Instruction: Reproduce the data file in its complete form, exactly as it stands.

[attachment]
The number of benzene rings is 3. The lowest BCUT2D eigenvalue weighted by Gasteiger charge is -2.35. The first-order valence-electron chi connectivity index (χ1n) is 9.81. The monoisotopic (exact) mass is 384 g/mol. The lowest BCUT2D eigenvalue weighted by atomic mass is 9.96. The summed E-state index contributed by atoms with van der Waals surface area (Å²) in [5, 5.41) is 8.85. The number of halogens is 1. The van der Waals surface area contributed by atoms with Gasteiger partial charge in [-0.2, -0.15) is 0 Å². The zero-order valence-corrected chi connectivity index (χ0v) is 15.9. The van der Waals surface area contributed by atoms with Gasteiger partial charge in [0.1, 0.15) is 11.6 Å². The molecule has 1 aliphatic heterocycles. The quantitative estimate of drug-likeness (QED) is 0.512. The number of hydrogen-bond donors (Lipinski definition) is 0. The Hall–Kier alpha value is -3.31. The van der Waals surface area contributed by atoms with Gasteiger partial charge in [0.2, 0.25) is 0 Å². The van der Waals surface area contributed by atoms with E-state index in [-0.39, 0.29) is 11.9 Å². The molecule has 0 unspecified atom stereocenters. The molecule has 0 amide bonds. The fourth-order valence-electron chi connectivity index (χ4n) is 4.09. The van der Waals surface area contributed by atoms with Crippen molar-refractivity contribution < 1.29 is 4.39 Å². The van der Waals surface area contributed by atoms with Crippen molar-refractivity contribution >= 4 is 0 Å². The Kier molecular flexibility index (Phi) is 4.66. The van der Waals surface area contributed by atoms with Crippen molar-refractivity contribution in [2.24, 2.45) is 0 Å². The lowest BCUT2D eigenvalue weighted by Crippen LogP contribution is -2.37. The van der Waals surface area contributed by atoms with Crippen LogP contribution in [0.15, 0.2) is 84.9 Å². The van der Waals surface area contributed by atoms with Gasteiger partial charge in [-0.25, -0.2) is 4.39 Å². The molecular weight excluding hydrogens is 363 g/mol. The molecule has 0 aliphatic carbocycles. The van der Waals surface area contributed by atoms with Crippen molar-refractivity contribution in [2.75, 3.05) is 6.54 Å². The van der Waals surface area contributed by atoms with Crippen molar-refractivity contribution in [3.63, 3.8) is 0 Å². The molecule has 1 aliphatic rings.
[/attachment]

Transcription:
The number of benzene rings is 3. The lowest BCUT2D eigenvalue weighted by Gasteiger charge is -2.35. The first-order valence-electron chi connectivity index (χ1n) is 9.81. The monoisotopic (exact) mass is 384 g/mol. The lowest BCUT2D eigenvalue weighted by atomic mass is 9.96. The summed E-state index contributed by atoms with van der Waals surface area (Å²) in [5, 5.41) is 8.85. The number of halogens is 1. The van der Waals surface area contributed by atoms with Gasteiger partial charge in [-0.2, -0.15) is 0 Å². The zero-order valence-corrected chi connectivity index (χ0v) is 15.9. The van der Waals surface area contributed by atoms with Gasteiger partial charge in [0.1, 0.15) is 11.6 Å². The molecule has 1 aliphatic heterocycles. The quantitative estimate of drug-likeness (QED) is 0.512. The number of hydrogen-bond donors (Lipinski definition) is 0. The Hall–Kier alpha value is -3.31. The van der Waals surface area contributed by atoms with Gasteiger partial charge in [0.2, 0.25) is 0 Å². The van der Waals surface area contributed by atoms with E-state index in [-0.39, 0.29) is 11.9 Å². The molecule has 0 unspecified atom stereocenters. The molecule has 0 amide bonds. The fourth-order valence-electron chi connectivity index (χ4n) is 4.09. The van der Waals surface area contributed by atoms with Crippen molar-refractivity contribution < 1.29 is 4.39 Å². The van der Waals surface area contributed by atoms with Crippen molar-refractivity contribution >= 4 is 0 Å². The Kier molecular flexibility index (Phi) is 4.66. The van der Waals surface area contributed by atoms with Crippen molar-refractivity contribution in [2.24, 2.45) is 0 Å². The lowest BCUT2D eigenvalue weighted by Crippen LogP contribution is -2.37. The van der Waals surface area contributed by atoms with Crippen LogP contribution in [0.15, 0.2) is 84.9 Å². The van der Waals surface area contributed by atoms with Gasteiger partial charge in [-0.25, -0.2) is 4.39 Å². The molecular weight excluding hydrogens is 363 g/mol. The molecule has 0 aliphatic carbocycles. The van der Waals surface area contributed by atoms with Crippen molar-refractivity contribution in [2.75, 3.05) is 6.54 Å². The van der Waals surface area contributed by atoms with Crippen molar-refractivity contribution in [3.63, 3.8) is 0 Å². The molecule has 1 aliphatic rings.